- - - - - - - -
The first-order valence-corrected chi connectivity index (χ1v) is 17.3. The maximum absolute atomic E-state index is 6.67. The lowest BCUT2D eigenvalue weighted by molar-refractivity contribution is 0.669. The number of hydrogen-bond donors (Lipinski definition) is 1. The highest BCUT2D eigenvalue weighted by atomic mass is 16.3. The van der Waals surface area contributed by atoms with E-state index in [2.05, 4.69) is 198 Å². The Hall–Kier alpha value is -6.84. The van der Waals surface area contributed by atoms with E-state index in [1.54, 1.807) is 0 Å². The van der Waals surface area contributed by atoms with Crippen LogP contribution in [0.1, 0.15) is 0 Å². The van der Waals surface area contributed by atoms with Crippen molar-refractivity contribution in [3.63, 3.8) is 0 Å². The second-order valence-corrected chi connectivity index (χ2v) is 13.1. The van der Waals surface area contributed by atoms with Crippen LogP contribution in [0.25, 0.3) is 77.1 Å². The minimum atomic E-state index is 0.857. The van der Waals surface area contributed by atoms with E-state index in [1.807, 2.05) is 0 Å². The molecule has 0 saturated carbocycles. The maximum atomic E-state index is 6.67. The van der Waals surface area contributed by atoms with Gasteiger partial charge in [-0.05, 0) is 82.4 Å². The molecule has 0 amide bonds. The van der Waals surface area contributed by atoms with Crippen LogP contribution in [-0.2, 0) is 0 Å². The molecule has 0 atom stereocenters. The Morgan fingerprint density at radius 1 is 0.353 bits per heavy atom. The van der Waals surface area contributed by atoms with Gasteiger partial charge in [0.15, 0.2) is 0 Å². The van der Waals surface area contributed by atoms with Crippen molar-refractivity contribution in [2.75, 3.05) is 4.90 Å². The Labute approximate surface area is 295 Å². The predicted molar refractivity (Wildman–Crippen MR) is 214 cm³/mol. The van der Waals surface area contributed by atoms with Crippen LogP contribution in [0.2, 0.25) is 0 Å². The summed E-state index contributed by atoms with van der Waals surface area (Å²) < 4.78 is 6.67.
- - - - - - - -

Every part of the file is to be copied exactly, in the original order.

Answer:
The first-order valence-corrected chi connectivity index (χ1v) is 17.3. The maximum absolute atomic E-state index is 6.67. The lowest BCUT2D eigenvalue weighted by molar-refractivity contribution is 0.669. The number of hydrogen-bond donors (Lipinski definition) is 1. The highest BCUT2D eigenvalue weighted by atomic mass is 16.3. The van der Waals surface area contributed by atoms with E-state index in [2.05, 4.69) is 198 Å². The Hall–Kier alpha value is -6.84. The van der Waals surface area contributed by atoms with E-state index in [1.54, 1.807) is 0 Å². The van der Waals surface area contributed by atoms with Crippen LogP contribution in [0.1, 0.15) is 0 Å². The van der Waals surface area contributed by atoms with Crippen molar-refractivity contribution in [3.63, 3.8) is 0 Å². The second-order valence-corrected chi connectivity index (χ2v) is 13.1. The van der Waals surface area contributed by atoms with Crippen LogP contribution in [0.25, 0.3) is 77.1 Å². The minimum atomic E-state index is 0.857. The van der Waals surface area contributed by atoms with E-state index in [1.807, 2.05) is 0 Å². The molecule has 0 saturated carbocycles. The maximum atomic E-state index is 6.67. The van der Waals surface area contributed by atoms with Gasteiger partial charge in [-0.05, 0) is 82.4 Å². The molecule has 0 amide bonds. The van der Waals surface area contributed by atoms with Crippen LogP contribution in [-0.2, 0) is 0 Å². The molecule has 0 atom stereocenters. The Morgan fingerprint density at radius 1 is 0.353 bits per heavy atom. The van der Waals surface area contributed by atoms with Gasteiger partial charge in [0.15, 0.2) is 0 Å². The van der Waals surface area contributed by atoms with Crippen molar-refractivity contribution in [2.75, 3.05) is 4.90 Å². The Labute approximate surface area is 295 Å². The predicted molar refractivity (Wildman–Crippen MR) is 214 cm³/mol. The van der Waals surface area contributed by atoms with Crippen LogP contribution in [0.2, 0.25) is 0 Å². The summed E-state index contributed by atoms with van der Waals surface area (Å²) < 4.78 is 6.67.